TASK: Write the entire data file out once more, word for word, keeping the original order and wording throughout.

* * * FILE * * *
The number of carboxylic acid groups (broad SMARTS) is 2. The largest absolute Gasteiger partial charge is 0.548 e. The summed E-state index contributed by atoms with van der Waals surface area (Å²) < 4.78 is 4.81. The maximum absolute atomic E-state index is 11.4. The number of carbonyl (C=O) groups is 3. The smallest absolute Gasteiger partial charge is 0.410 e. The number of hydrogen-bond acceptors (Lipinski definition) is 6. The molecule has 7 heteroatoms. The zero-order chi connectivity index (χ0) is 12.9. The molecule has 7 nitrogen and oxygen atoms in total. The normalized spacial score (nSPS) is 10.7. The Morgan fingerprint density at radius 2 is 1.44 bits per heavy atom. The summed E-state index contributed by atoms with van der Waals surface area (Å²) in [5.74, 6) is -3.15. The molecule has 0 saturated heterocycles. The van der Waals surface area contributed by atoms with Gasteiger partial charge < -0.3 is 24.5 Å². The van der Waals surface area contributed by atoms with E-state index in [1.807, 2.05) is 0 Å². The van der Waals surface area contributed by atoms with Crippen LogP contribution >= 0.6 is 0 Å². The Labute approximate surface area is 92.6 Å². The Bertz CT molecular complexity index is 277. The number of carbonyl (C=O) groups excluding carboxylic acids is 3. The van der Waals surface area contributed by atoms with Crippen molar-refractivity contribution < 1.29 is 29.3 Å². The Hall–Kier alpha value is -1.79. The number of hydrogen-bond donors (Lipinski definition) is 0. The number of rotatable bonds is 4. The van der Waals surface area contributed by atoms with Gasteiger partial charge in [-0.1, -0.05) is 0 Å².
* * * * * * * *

The number of carboxylic acid groups (broad SMARTS) is 2. The largest absolute Gasteiger partial charge is 0.548 e. The summed E-state index contributed by atoms with van der Waals surface area (Å²) < 4.78 is 4.81. The maximum absolute atomic E-state index is 11.4. The number of carbonyl (C=O) groups is 3. The smallest absolute Gasteiger partial charge is 0.410 e. The number of hydrogen-bond acceptors (Lipinski definition) is 6. The molecule has 7 heteroatoms. The zero-order chi connectivity index (χ0) is 12.9. The molecule has 7 nitrogen and oxygen atoms in total. The normalized spacial score (nSPS) is 10.7. The Morgan fingerprint density at radius 2 is 1.44 bits per heavy atom. The summed E-state index contributed by atoms with van der Waals surface area (Å²) in [5.74, 6) is -3.15. The molecule has 0 saturated heterocycles. The van der Waals surface area contributed by atoms with Gasteiger partial charge < -0.3 is 24.5 Å². The van der Waals surface area contributed by atoms with E-state index in [1.807, 2.05) is 0 Å². The van der Waals surface area contributed by atoms with Crippen LogP contribution >= 0.6 is 0 Å². The Labute approximate surface area is 92.6 Å². The Bertz CT molecular complexity index is 277. The number of carbonyl (C=O) groups excluding carboxylic acids is 3. The van der Waals surface area contributed by atoms with Crippen molar-refractivity contribution < 1.29 is 29.3 Å². The Hall–Kier alpha value is -1.79. The number of hydrogen-bond donors (Lipinski definition) is 0. The number of rotatable bonds is 4. The van der Waals surface area contributed by atoms with Gasteiger partial charge in [-0.1, -0.05) is 0 Å².